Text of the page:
“Do your best to present yourself to God as one approved, a worker who has no need to be ashamed, rightly handling the word of truth.” (II Timothy 2:15, ESV)

In a recent conversation with a friend, she confided that things seem to be shifting in her feelings about her current area of ministry. She still feels passionate about working for the Lord, but her interests are shifting. As we talked, I suggested perhaps she is entering a new season, one that will lead her toward a different phase of ministry. Seasons change and callings shift, but God is always there to guide our steps into our new season.

While reading the story of Samuel anointing David as king (I Samuel 16), I began to look more closely at the timeline of David’s life. We first meet him as a young shepherd boy tending his father’s flocks. The Bible does not give his exact age at the time of his anointing, but scholars feel he was between ten and fifteen years old. The anointing did not mean he would immediately take the throne. At least fifteen years passed before he began to reign at age thirty (II Samuel 5:4). In the meantime, David entered a season of waiting. God had many lessons for him to learn before he would rule. During those years, he endured many hardships; but they helped him attain the maturity and wisdom he needed to fulfill his calling.

David was not the only one who experienced a waiting period before fulfilling his calling.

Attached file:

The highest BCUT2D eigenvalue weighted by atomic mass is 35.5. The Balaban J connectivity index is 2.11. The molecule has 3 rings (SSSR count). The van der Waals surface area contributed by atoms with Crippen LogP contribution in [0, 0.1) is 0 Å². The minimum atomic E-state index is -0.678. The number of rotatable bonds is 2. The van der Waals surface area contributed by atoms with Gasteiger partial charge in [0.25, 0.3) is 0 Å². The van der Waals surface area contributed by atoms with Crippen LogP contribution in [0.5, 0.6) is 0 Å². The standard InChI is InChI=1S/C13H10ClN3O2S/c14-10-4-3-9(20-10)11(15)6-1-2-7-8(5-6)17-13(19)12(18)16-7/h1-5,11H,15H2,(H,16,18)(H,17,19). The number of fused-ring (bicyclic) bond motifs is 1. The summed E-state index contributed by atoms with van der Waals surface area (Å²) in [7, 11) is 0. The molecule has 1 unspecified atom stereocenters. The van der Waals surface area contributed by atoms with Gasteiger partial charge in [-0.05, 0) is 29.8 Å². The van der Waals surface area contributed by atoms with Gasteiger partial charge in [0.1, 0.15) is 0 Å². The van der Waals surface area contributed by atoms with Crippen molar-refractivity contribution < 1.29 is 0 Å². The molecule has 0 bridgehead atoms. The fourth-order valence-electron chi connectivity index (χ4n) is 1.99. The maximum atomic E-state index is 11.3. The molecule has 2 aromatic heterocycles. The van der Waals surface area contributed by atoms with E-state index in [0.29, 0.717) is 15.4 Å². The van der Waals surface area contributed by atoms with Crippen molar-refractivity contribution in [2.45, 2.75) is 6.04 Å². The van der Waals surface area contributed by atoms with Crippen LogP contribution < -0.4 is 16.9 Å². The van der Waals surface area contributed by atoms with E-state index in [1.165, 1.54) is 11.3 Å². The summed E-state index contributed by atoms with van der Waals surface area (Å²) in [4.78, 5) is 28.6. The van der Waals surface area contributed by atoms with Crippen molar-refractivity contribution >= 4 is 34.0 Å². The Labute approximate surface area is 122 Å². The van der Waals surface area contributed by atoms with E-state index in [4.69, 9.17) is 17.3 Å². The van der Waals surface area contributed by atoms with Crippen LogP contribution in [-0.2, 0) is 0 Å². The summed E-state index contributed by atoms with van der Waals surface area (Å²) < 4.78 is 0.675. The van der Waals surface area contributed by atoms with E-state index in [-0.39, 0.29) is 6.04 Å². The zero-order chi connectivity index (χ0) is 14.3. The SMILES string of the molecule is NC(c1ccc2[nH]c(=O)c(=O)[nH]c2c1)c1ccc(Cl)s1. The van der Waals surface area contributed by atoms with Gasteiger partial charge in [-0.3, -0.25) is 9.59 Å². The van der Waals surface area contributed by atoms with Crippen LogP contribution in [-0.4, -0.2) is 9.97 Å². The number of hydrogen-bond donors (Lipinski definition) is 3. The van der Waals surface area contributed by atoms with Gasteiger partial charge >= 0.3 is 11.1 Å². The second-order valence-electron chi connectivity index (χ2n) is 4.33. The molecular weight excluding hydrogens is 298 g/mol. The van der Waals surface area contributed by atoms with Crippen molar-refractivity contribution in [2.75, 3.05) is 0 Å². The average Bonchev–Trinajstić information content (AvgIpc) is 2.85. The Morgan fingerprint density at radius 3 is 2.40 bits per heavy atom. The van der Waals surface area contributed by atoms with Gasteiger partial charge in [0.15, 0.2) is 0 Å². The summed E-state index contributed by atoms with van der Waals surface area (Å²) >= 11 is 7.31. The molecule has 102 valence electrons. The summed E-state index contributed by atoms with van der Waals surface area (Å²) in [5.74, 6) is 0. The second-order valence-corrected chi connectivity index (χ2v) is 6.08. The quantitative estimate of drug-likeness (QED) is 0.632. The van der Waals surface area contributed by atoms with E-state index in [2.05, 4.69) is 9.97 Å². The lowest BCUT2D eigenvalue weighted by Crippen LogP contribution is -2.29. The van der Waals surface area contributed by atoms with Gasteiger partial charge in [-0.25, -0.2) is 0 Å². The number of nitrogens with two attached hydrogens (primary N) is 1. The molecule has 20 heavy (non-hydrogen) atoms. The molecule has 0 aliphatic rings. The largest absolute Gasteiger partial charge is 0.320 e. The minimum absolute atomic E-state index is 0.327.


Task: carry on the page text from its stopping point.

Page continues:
• Moses spent forty years waiting in a desert place before leading the Israelites out of Egypt. He was eighty years old (beyond what we consider retirement age) before he assumed the most important, and challenging, role of his life.
  • After Paul encountered Jesus on the Damascus road, he spent time in Arabia receiving his personal revelation from the Lord (Galatians 1:11-20). “But I make known to you, brethren, that the gospel which was preached by me is not according to man. For I neither received it from man, nor was I taught it, but it came through the revelation of Jesus Christ” (verses 11-12, NKJV). Only then did he go up to Jerusalem. Several years later he began his missionary journeys.
  • Even the Lord Himself waited for the proper time to begin His ministry. At age twelve Jesus told His parents, “I must be about my Father’s business,” but His public ministry did not begin until age thirty (Luke 3:23). Were those years in the carpenter shop wasted? Not at all. He waited for the correct time to fulfill His ministry.

Sometimes we grow impatient to step into our calling. God places a burden upon us for a certain area of ministry, but the door isn’t opening to step into that calling. This may be especially true during this time of global pandemic when many doors are closed and plans halted. How do we handle this period of waiting?

I’ve known some who impatiently pushed ahead of God’s timing. They grew frustrated in the waiting, but their haste caused them to miss important lessons God needed to teach them—things that would enable them to gain wisdom and succeed in their calling. They should have strived for growth and fruitfulness in their waiting season rather than rushing recklessly into the next season.

Live wisely where the Lord has you now. Slow down and allow God to do His work in your life. Remember, we can become frustrated at His timing—or we can become fruitful in our present circumstance. The choice is ours.

Author

Mary enjoys traveling, meeting new people, and spending time with old friends. Although directionally challenged, she would rather take the back roads with their discoveries than the boredom of the interstate.

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